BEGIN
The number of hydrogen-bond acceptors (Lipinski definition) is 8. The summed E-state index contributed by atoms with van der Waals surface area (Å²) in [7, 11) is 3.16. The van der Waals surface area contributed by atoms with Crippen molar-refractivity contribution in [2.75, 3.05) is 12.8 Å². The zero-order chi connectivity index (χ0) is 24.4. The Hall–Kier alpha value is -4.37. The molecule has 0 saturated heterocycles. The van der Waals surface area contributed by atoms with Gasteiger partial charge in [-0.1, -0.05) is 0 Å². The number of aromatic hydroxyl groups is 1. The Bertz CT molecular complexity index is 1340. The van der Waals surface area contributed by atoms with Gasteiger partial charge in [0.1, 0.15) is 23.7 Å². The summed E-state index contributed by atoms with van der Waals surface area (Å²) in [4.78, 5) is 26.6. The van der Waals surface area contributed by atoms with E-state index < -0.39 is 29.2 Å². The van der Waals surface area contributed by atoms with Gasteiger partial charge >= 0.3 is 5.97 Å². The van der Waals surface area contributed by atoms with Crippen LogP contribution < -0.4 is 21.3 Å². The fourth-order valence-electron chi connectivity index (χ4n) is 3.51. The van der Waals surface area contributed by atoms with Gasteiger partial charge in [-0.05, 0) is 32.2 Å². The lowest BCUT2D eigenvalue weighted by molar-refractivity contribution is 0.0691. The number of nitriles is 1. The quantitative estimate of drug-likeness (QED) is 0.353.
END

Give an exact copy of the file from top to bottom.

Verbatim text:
The number of hydrogen-bond acceptors (Lipinski definition) is 8. The summed E-state index contributed by atoms with van der Waals surface area (Å²) in [7, 11) is 3.16. The van der Waals surface area contributed by atoms with Crippen molar-refractivity contribution in [2.75, 3.05) is 12.8 Å². The zero-order chi connectivity index (χ0) is 24.4. The Hall–Kier alpha value is -4.37. The molecule has 0 saturated heterocycles. The van der Waals surface area contributed by atoms with Gasteiger partial charge in [-0.1, -0.05) is 0 Å². The number of aromatic hydroxyl groups is 1. The Bertz CT molecular complexity index is 1340. The van der Waals surface area contributed by atoms with Gasteiger partial charge in [0.1, 0.15) is 23.7 Å². The summed E-state index contributed by atoms with van der Waals surface area (Å²) in [4.78, 5) is 26.6. The van der Waals surface area contributed by atoms with E-state index < -0.39 is 29.2 Å². The van der Waals surface area contributed by atoms with Gasteiger partial charge >= 0.3 is 5.97 Å². The van der Waals surface area contributed by atoms with Crippen LogP contribution < -0.4 is 21.3 Å². The fourth-order valence-electron chi connectivity index (χ4n) is 3.51. The van der Waals surface area contributed by atoms with Gasteiger partial charge in [-0.05, 0) is 32.2 Å². The lowest BCUT2D eigenvalue weighted by molar-refractivity contribution is 0.0691. The number of nitriles is 1. The quantitative estimate of drug-likeness (QED) is 0.353.